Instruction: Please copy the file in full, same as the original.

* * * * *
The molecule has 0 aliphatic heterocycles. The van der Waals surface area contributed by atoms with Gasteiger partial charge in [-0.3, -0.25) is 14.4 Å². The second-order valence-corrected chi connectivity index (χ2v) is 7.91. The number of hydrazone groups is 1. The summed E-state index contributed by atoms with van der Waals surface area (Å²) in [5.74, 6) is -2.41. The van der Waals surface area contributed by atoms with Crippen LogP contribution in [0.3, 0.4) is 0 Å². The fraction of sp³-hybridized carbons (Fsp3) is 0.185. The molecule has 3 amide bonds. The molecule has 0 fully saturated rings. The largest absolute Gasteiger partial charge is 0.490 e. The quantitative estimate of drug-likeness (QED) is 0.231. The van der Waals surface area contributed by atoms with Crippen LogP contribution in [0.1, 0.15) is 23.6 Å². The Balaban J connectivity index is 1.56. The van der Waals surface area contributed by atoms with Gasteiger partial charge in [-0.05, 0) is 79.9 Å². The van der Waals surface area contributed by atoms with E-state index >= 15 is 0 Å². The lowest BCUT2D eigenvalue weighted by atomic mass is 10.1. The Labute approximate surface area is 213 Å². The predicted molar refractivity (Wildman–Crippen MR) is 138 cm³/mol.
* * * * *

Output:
The molecule has 0 aliphatic heterocycles. The van der Waals surface area contributed by atoms with Gasteiger partial charge in [-0.3, -0.25) is 14.4 Å². The second-order valence-corrected chi connectivity index (χ2v) is 7.91. The number of hydrazone groups is 1. The summed E-state index contributed by atoms with van der Waals surface area (Å²) in [5.74, 6) is -2.41. The van der Waals surface area contributed by atoms with Crippen LogP contribution in [0.3, 0.4) is 0 Å². The fraction of sp³-hybridized carbons (Fsp3) is 0.185. The molecule has 3 amide bonds. The molecule has 0 fully saturated rings. The largest absolute Gasteiger partial charge is 0.490 e. The quantitative estimate of drug-likeness (QED) is 0.231. The van der Waals surface area contributed by atoms with Crippen LogP contribution in [0.1, 0.15) is 23.6 Å². The Balaban J connectivity index is 1.56. The van der Waals surface area contributed by atoms with Gasteiger partial charge in [-0.05, 0) is 79.9 Å². The van der Waals surface area contributed by atoms with E-state index >= 15 is 0 Å². The lowest BCUT2D eigenvalue weighted by atomic mass is 10.1. The Labute approximate surface area is 213 Å². The predicted molar refractivity (Wildman–Crippen MR) is 138 cm³/mol.